On arrival, they could be granted refugee status and allowed to stay. If not, they could apply to settle there on other grounds, or seek asylum in another “safe third country”.
The government said that “anyone entering the UK illegally” after 1 January 2022 could be sent there, with no limit on numbers.
Rwanda could also ask the UK to take in some of its most vulnerable refugees.
The UK has already paid the Rwandan government £140m, but no asylum seeker has actually been sent there.
The first flight was scheduled to go in June 2022, but was cancelled after legal challenges.
Why does the government want to send asylum seekers to Rwanda?
The government said the policy would deter people arriving in the UK through “illegal, dangerous or unnecessary methods”, such as on small boats across the English Channel.
More than 45,700 people used this route to come to the UK in 2022, the highest figure since records began.
In January the PM said “stopping the boats” was one of his key priorities.
As of 4 December, the total number of small boat crossings in 2023 was a third lower than at the same point in 2022. But it is not clear which government policies have contributed to that fall.
Where is Rwanda?
Rwanda is a small land-locked country in east-central Africa, 4,000 miles (6,500km) south-east of the UK.
It borders Burundi, the Democratic Republic of the Congo (DRC), Tanzania and Uganda.
With a landmass about one-tenth of the size of the UK, it has a population of 13.8 million.
President Paul Kagame hopes to win a fourth term in 2024, which would extend his presidency to nearly three decades.
He won the last presidential election in 2017 with nearly 99% of the vote, but critics accuse him of supressing his opponents.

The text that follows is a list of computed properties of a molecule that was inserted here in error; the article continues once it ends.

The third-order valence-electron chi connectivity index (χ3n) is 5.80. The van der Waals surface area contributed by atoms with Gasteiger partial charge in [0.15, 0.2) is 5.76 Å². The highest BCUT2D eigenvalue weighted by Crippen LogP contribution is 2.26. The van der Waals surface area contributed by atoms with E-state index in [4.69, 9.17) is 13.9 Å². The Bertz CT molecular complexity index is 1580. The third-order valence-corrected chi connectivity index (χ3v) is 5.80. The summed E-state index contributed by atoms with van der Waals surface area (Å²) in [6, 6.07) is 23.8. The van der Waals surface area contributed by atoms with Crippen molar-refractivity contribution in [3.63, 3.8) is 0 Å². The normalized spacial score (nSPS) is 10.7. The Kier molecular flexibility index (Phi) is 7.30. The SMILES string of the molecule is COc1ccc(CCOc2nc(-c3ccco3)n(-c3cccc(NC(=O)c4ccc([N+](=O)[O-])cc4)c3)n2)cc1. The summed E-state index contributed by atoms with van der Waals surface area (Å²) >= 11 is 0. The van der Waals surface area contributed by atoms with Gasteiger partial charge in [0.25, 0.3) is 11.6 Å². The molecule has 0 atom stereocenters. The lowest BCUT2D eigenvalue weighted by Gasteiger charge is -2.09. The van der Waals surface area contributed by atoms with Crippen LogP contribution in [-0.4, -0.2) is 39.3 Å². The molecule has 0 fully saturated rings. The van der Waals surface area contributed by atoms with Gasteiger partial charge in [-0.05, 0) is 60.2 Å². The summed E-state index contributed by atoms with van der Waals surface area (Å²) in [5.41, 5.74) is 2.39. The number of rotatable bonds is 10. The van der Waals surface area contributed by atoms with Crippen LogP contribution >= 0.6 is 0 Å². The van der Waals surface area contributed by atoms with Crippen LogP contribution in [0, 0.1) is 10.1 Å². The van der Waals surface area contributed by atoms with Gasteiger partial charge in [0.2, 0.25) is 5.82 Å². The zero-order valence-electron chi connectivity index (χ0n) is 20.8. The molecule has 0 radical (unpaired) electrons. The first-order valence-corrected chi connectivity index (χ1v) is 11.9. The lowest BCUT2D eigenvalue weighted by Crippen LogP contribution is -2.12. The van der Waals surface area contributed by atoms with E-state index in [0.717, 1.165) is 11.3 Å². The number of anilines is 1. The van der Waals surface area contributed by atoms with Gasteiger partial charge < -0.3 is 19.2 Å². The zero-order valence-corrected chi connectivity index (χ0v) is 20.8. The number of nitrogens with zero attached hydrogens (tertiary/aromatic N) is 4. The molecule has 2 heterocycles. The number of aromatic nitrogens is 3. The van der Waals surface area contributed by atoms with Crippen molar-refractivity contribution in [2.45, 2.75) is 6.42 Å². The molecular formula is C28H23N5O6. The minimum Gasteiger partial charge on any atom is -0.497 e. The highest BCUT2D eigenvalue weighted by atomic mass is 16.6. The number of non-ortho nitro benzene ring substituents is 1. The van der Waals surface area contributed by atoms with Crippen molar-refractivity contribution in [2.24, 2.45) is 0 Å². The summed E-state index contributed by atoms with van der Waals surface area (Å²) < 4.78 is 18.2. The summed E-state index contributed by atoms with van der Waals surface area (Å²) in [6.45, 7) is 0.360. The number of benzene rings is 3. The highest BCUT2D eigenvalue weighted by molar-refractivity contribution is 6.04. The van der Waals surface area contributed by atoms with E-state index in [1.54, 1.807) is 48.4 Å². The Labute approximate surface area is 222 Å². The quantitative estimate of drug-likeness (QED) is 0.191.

According to Human Rights Watch, “Rwanda is a country where it’s very dangerous to oppose the government”.
Would the plan save the government money?
The government has not provided a total cost for the scheme.
But speaking to journalists on a flight to Dubai for the COP28 climate summit, the prime minister said that the Rwanda plan will “literally save us billions in the long run”.
He did not give details to back up this claim.
An economic-impact assessment prepared for the government’s Illegal Migration Bill estimated that removing each individual to a third country, such as Rwanda, would cost £63,000 more than keeping them in the UK.
That is the difference between the total cost of removing an individual – estimated to be £169,000 – and the £106,000 spent on housing support if they remain in the UK.
The latter figure includes a payment to the third country of around £105,000 per person, as well as £22,000 for flights.
The Home Office said no cost would be incurred if the policy prevented an individual from entering the UK illegally.
But it acknowledged it could not say how many people would be deterred.
The UK’s asylum system costs £3bn a year. About £8m a day is spent on hotel accommodation for refugees and asylum seekers.
Critics say the daily cost is so high because of the time taken to decide on applications, and a ban on asylum seekers working while waiting for confirmation of their status.